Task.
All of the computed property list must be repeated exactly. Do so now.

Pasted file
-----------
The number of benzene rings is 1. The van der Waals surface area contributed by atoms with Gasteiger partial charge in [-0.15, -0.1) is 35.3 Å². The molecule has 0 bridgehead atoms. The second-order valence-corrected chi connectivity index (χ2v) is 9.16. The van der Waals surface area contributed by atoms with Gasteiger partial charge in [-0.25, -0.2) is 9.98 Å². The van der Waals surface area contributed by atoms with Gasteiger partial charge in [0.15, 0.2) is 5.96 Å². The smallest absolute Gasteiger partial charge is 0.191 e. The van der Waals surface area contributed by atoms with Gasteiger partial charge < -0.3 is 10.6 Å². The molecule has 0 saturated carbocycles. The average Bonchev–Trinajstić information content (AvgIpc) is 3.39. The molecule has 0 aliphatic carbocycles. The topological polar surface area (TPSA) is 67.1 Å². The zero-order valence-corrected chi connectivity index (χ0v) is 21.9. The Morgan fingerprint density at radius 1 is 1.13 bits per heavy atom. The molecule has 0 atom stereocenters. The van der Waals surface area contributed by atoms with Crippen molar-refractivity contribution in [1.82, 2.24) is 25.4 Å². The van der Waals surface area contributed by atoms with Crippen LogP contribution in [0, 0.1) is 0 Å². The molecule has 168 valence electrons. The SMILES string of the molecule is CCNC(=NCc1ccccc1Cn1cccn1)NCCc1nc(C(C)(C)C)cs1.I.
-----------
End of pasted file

The number of benzene rings is 1. The van der Waals surface area contributed by atoms with Gasteiger partial charge in [-0.15, -0.1) is 35.3 Å². The molecule has 0 bridgehead atoms. The second-order valence-corrected chi connectivity index (χ2v) is 9.16. The van der Waals surface area contributed by atoms with Gasteiger partial charge in [-0.25, -0.2) is 9.98 Å². The van der Waals surface area contributed by atoms with Gasteiger partial charge in [0.15, 0.2) is 5.96 Å². The smallest absolute Gasteiger partial charge is 0.191 e. The van der Waals surface area contributed by atoms with Gasteiger partial charge < -0.3 is 10.6 Å². The molecule has 0 saturated carbocycles. The average Bonchev–Trinajstić information content (AvgIpc) is 3.39. The molecule has 0 aliphatic carbocycles. The topological polar surface area (TPSA) is 67.1 Å². The zero-order valence-corrected chi connectivity index (χ0v) is 21.9. The Morgan fingerprint density at radius 1 is 1.13 bits per heavy atom. The molecule has 0 atom stereocenters. The van der Waals surface area contributed by atoms with Crippen molar-refractivity contribution in [1.82, 2.24) is 25.4 Å². The van der Waals surface area contributed by atoms with Crippen LogP contribution in [0, 0.1) is 0 Å². The molecule has 168 valence electrons. The SMILES string of the molecule is CCNC(=NCc1ccccc1Cn1cccn1)NCCc1nc(C(C)(C)C)cs1.I.